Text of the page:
HE’S the highly respected principal who masterminded a £65m plan to transform a Hampshire college.

Mark Bramwell and his colleagues spent three years devising a project to bulldoze most of the buildings at Totton College and rebuild the facility from scratch.

They were about to gain final approval when the Government axed the funding for the scheme and 144 similar proposals across the country.

Now work is about to start on what the award-winning college describes as Plan B.

Over the next 18 months almost £3m will be spent on refurbishing the existing buildings, adding new facilities and creating an all-weather rugby and football pitch.

Centrepiece of the scheme will be a £1.7m complex housing a hair and beauty department, a new IT centre with 150 work stations, and a second dance studio.

But Mr Bramwell will not be there to see it happen.

The 60-year-old father of four is retiring after 17 years, during which the sixth form college has gone from being the smallest in Hampshire to one of the largest in the UK.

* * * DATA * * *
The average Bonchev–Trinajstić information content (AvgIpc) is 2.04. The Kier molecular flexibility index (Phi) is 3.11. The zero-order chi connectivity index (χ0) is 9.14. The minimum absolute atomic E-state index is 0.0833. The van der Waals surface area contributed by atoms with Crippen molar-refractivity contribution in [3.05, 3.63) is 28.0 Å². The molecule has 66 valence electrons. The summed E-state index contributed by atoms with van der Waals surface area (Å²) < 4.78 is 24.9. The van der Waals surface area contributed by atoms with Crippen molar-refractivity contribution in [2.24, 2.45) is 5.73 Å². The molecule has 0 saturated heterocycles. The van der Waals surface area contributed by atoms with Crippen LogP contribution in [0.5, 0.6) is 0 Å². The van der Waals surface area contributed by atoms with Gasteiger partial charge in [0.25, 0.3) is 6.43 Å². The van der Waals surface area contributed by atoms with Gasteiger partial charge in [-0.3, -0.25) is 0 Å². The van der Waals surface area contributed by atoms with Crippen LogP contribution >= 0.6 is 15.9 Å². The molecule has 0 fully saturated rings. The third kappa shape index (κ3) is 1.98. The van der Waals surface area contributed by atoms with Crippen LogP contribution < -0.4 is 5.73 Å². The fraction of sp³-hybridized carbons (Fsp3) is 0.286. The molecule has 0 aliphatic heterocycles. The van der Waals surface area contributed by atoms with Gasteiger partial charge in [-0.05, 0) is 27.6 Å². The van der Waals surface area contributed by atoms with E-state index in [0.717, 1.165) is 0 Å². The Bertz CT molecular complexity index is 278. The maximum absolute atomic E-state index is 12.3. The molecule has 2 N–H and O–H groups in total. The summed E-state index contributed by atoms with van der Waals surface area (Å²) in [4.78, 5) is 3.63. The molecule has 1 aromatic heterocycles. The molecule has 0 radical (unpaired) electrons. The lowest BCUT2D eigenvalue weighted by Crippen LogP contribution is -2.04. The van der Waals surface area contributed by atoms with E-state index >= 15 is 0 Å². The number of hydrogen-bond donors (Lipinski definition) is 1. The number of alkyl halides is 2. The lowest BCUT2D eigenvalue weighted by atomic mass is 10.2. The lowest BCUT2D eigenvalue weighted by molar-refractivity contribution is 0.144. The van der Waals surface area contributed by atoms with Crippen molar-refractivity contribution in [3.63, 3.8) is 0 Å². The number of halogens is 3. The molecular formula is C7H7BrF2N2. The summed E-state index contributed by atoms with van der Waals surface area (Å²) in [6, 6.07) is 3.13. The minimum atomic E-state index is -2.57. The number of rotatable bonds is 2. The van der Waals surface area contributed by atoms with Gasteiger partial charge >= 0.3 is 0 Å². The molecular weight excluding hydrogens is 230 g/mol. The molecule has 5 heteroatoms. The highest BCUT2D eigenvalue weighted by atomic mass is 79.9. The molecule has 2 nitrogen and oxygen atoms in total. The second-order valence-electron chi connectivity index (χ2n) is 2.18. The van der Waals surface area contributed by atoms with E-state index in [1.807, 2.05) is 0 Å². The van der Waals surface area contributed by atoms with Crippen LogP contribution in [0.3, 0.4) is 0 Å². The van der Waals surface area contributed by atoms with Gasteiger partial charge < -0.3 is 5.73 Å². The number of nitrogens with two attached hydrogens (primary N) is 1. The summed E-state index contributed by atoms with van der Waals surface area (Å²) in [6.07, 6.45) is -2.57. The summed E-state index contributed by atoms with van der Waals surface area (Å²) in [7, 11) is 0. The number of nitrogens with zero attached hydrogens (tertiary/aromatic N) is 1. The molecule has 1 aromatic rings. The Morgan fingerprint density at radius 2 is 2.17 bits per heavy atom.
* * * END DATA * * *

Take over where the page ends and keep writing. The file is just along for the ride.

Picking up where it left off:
It currently has 1,300 teenage students, plus 4,000 people who attend adult education courses in the evenings and at weekends.

Mr Bramwell, who lives at Brockenhurst in the New Forest, was vice-principal of a college in Manchester before moving south in 1994.

“At the time funding agencies described Totton as the ‘umbrella college’ because all the roofs leaked,” he said.

In 2008 staff unveiled plans to demolish almost all the buildings, many of which date from the early 1950s, and replace them with new state-of-the-art facilities.

The “world-class” scheme was hailed as a once-in-ageneration opportunity to transform ageing classrooms into an eco-friendly centre of excellence.

But less than a year later the Learning and Skills Council pulled the plug on college redevelopment plans across the UK, including the Totton project, after receiving too many applications for funding.

“We never got any compensation, despite having spent £350,000 on preparing the scheme,” said Mr Bramwell.

“I don’t feel bitterness any more but there’s still a sense of three years being wasted, not to mention an awful lot of money.

“We’ve moved on over the past couple of years and we’re about to implement Plan B. I won’t be here as principal but the scheme is part of my legacy.”

The college has secured other Government cash to make the reduced scheme a reality.

During almost two decades at Totton Mr Bramwell has seen the campus achieve outstanding Ofsted reports and a Beacon award for educational excellence.

“What I’ll miss most is the day-to-day contact with the students and their success stories. That’s what made me want to come to work every day,” he said.